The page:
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Now that the right moulding or ruin of ingenuous manners and civil conduct lies in a well-grounded musical education, Aristoxenus has made apparent. For, of those that were contemporary with him, he gives an account of Telesias the Theban, who in his youth was bred up in the noblest excellences of music, and moreover studied the works of the most famous lyrics, Pindar, Dionysius the Theban, Lamprus, Pratinas, and all the rest who were accounted most eminent; who played also to perfection upon the flute, and was not a little industrious to furnish himself with all those other accomplishments of learning; but being past the prime of his age, he was so bewitched with the theatre's new fangles and the innovations of multiplied notes, that despising those noble precepts and that solid practice to which he had been educated, he betook himself to Philoxenus and Timotheus, and among those delighted chiefly in such as were most depraved with diversity of notes and baneful innovation. And yet, when he made it his business to make verses and labor both ways as well in that of Pindar as that of Philoxenus, he could have no success in the latter. And the reason proceeded from the truth and exactness of his first education.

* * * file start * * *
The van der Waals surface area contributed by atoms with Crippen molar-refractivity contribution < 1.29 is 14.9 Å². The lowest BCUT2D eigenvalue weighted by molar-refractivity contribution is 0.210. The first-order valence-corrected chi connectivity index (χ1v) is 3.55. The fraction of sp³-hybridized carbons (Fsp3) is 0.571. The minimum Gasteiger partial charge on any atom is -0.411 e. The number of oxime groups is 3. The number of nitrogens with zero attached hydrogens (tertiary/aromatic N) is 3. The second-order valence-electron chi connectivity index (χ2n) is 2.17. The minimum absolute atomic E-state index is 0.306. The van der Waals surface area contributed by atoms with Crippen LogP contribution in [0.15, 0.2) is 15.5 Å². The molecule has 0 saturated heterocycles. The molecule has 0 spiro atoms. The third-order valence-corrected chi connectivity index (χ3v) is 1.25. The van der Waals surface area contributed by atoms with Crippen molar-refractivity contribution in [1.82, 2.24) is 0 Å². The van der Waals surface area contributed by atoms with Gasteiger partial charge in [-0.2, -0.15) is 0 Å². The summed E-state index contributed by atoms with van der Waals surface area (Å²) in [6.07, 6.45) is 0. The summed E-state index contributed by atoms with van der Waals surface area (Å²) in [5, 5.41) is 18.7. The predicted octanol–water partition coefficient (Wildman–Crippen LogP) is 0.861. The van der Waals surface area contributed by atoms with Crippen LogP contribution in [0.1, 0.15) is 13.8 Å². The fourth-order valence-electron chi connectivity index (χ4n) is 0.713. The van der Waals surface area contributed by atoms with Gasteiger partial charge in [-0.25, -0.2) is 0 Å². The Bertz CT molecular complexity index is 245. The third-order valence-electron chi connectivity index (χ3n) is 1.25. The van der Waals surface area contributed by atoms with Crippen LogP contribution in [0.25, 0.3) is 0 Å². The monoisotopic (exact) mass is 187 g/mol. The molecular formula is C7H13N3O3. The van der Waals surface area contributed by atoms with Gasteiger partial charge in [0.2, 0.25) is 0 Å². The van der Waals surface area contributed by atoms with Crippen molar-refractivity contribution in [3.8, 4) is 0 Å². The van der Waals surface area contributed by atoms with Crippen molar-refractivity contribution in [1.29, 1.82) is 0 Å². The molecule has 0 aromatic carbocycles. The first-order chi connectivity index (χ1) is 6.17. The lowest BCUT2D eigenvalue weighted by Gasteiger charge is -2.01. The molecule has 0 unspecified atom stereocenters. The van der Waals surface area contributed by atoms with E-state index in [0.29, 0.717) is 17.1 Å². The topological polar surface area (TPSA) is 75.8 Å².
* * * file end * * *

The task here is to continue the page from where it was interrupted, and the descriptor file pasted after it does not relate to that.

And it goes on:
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load focus Greek (Gregorius N. Bernardakis, 1895)
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